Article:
A couple of weeks ago Tom and I ‘accidentally bumped into’ our children for the first time. As far as they were concerned we were two people ‘who worked’ with their social worker who just ‘happened to be in the park’ at the same time as them with a bag of duck feed. For us it was make or break about whether we carried on with the link. I’m glad to say it was one of the happiest moments of my life – one of those fireworks I talked about last week definitely went off in my heart. Even typing this the next morning it still brings a tear to my eye...
We’d travelled up to where we were meeting the night before and stayed in a nice, if not very old fashioned, hotel. I slept remarkably well considering what was happening the next morning - although we did both wake throughout the night having the most bizarre dreams, and in my case a proper jumping up and gasping for breath nightmare. Oh – and trying to close our ears to a couple having very loud and vigorous sex!
We both felt strangely calm as we drove to the park and sat in the café while we waited for Denise, our SW, and Tanya, the children’s SW, to arrive. It was as soon as the social workers did appear that the butterflies in my stomach took off. Every time a woman and two children appeared my heart would flutter until I realised it wasn’t THE children. What if they didn’t like us or, God forbid, we didn’t like them? At exactly 10.45am I glimpsed another woman with two children and I heard Tanya say ‘It’s them’. I could barely breathe while I resisted the urge to turn around and look at them.
They came into the café and bought some drinks, which felt like it took forever, while we all tried to act as naturally as possible. Finally, I heard their foster carer, Fiona, say “Oh look, there’s Tanya”. At this point I was allowed to turn around and see the two cutest and most wonderful children standing in front of us. I could feel my eyes welling up and it took every fibre of my body to hold back the tears of joy and the urge to give them a big hug. I could sense Tom, who was sat behind me, was feeling the same. After a brief chat, Tanya suggested we all go and feed the ducks together.
We walked down to the pond while Tom and I did our best to act ‘normally’. We knew Fiona had been working on the children’s stranger danger which we obviously wanted to respect and encourage. It was so difficult to try and strike the right balance between showing them we were interested and keeping a safe and appropriate distance. When we got to the pond, Fiona said the children could take some duck feed from Tom and me so the four of us knelt by the pond and fed the ducks. It felt like the most natural thing in the world to do (albeit with three people watching us).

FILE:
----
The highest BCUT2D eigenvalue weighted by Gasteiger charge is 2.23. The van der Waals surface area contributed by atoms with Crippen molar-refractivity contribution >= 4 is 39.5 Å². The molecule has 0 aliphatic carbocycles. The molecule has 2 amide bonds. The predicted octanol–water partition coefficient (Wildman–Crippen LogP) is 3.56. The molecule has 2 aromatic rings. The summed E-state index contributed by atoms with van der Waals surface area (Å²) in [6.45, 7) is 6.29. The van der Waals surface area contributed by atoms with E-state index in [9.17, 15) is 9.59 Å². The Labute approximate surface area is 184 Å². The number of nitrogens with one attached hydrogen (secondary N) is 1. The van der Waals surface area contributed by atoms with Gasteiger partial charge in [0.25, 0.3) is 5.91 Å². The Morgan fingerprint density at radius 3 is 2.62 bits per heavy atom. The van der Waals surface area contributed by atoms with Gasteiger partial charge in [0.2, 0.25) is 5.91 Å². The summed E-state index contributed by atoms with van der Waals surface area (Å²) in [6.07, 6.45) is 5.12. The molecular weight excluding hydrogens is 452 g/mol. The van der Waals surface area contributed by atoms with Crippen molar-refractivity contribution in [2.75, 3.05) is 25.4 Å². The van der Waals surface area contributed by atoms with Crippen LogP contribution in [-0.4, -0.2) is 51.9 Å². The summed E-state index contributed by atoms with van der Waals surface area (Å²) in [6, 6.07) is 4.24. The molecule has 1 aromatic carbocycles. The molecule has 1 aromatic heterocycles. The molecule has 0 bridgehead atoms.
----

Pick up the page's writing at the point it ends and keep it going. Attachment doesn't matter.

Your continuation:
We were probably together for about 15 minutes before Tanya said it was time for us to go back to work. I could have stayed all day but the children had nursery and we had to meet with some of the professionals who had worked with them since they’ve been in care. We walked back up the hill whilst having a chat with the children about their favourite colours and what they enjoyed doing. As we waved goodbye and turned away from each other I could feel my eyes wanting to stream with tears but I managed to hold them back. I remained in this state for most the day.
Tom and I drove into the city to the social services building. We were both smiling and excited the whole way there. We kept talking about things we’d noticed about them – their smiles, the way LB runs, how thoughtful and inquisitive BG is.
We met with the BG’s play therapist who gave us an amazing insight into the work she’d done with her so far and the progress she’d made. We made loads of notes and asked tonnes of questions. LB is too young to receive play therapy but we’re hoping it will start when he’s placed with us.
We also spoke with Fiona for about an hour and a half. I was really worried at the start that she didn’t feel we were right for the children as she seemed a little guarded. As we chatted more I think she warmed to us – especially when she heard about the plans we had already made for the children coming to live with us. We asked what the children’s reaction to us had been and, as it should have been, they were slightly nonplussed about meeting two of Tanya’s colleagues.
At the end of the session we had a big hug and outside Fiona told Tanya she thought we were a great match. I am so in awe of the work she does and am aware of how difficult it is going to be for her to say goodbye to the children. Tom and I will be eternally grateful for everything she has done for them.
Unfortunately, the speech therapist and nursery worker were unavailable so we’ve planned to meet them in the next few weeks. I was annoyed when we found this out as we were expecting to see them but actually, I’m not sure we could have processed any more information anyway.
On the way home, a song that was sung at our wedding came on the radio and the tears that had been threatening all day finally burst forth. Not a great thing to happen when you’re driving at 80mph down the motorway.
Somehow we survived the journey and spent the rest of the evening letting our families know how things had gone and booking accommodation for the introductions which are starting at the end of the month.
It was quite the day and we both felt exhausted but unbelievably happy. The day was a huge milestone in Tom’s and my life - one that we’ll never forget – and we’re both so excited about all the rest to come…
My husband and I have adopted two wonderful children. Duckling is 5 and Gosling, her little brother, is 3. I'll be keeping track of our journey here...